Tessa in her youth was, as a friend once said, “A fierce wee doggie”. She had fire in her eyes, and she feared nothing. She was perky and playful and fast! Oh, she could run like the wind. Her best friend was an Italian Greyhound named “Sparks”, and while she couldn’t keep up with him on the long stretch, on the short they could run neck and neck. It was lovely to see. She had a black mask that gave her the look of a januty trouble maker – she had mischief in her face. Her mask is gone, now, blended into the whiteness of her face. Sean says she looks ‘sweeter’ now, and she does, but sweet isn’t how I remember her, from her younger days.

What would I do, to keep Tessa with me? Another Tessa, young and fierce and black masked and tough? Would I sell my house? Maybe. Would I travel around the world? Probably. If I had deep enough pockets, deep enough that $150,000 was no barrier, would I clone her?

Oh yes. Yes and yes.

I know all the reasons why not to do it. I’ve read the snide, mean toned, nasty little emails and blog entries about that ‘stupid woman who sold her house to clone a Pit Bull’. And have you noticed that the part that seems to annoy people the most is that is was a Pit Bull she cloned? As I read on one blog “Doesn’t the world have enough vicious Pit Bulls?”. I guess not – although it seems to be filled to the brim with stupid people who write witless blogs about dogs they don’t even know.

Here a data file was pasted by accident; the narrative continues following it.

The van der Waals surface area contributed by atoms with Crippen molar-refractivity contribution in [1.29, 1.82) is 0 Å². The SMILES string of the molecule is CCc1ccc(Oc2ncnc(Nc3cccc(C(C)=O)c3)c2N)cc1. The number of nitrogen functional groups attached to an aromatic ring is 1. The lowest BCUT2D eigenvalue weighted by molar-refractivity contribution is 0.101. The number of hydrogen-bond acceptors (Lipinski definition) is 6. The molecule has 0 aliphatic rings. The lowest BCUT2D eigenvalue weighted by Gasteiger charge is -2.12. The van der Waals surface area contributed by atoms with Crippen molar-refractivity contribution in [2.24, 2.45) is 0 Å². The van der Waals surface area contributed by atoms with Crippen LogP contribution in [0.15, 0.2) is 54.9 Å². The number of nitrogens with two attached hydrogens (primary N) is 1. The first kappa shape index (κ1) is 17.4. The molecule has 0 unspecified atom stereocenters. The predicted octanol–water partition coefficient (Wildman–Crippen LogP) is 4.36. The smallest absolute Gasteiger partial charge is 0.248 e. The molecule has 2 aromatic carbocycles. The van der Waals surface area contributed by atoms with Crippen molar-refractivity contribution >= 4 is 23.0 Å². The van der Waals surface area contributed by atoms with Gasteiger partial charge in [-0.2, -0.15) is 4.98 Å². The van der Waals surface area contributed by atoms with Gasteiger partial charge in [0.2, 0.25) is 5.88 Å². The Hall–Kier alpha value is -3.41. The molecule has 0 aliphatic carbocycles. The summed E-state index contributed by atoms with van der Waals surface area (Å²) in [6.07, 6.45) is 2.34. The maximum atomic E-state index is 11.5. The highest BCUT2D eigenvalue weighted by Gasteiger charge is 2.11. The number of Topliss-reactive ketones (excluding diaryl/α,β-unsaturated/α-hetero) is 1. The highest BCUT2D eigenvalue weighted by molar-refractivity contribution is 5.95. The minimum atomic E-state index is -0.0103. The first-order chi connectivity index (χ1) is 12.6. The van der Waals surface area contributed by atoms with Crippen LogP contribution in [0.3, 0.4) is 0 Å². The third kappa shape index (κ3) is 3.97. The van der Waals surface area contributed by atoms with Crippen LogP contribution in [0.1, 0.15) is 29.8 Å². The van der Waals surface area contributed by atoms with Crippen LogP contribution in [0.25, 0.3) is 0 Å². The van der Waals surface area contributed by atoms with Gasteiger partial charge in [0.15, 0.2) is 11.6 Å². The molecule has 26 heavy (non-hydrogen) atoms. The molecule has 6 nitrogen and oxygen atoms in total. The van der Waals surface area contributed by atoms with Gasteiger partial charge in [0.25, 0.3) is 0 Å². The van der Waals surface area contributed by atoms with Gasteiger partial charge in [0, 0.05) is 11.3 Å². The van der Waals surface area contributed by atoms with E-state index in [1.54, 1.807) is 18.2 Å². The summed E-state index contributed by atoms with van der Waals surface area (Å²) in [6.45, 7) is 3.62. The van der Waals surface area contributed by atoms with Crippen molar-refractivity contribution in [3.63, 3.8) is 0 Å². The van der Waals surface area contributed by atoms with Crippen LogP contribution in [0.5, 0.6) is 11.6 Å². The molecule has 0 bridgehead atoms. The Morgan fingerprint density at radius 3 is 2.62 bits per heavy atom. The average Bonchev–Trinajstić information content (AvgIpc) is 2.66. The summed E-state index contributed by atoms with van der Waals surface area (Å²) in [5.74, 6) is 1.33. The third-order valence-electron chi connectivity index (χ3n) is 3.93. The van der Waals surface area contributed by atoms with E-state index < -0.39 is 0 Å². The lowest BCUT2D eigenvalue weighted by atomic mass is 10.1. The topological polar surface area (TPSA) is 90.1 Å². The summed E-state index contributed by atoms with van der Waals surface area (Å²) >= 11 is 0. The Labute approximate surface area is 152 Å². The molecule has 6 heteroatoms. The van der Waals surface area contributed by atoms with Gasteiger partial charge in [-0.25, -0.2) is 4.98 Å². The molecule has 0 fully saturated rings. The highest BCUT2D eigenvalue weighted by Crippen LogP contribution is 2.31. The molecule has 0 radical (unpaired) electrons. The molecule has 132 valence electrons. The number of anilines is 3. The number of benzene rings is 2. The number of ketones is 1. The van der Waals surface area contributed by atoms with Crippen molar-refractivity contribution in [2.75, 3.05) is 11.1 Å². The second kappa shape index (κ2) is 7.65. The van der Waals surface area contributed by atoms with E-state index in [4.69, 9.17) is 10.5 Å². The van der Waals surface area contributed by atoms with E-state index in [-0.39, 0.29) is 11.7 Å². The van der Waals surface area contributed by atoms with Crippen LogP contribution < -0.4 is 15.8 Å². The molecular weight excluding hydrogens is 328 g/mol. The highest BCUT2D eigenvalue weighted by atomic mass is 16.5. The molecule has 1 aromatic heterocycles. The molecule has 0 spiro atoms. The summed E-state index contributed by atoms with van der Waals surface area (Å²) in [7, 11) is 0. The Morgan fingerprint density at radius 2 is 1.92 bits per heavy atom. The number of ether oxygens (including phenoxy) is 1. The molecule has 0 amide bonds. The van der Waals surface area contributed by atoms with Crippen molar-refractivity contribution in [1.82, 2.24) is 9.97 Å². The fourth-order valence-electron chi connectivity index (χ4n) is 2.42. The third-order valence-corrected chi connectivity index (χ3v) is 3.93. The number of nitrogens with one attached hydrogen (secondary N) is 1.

Oh, how angry people are, at the ‘waste’ of this woman’s money. “She could have rescued 50,000 Pit Bulls for that money!”, people have bitterly complained. When Tessa was sick last year, when she couldn’t move her head, or stand up properly without falling over, I took her to vet after vet, none of whom could tell me what was wrong with her, in spite of all the tests and the diagnostics. I guess the bill was pretty high, for a 13 year old dog – something close to $3,000 when all was said and done.

I could have rescued a lot of French Bulldogs for that amount of money.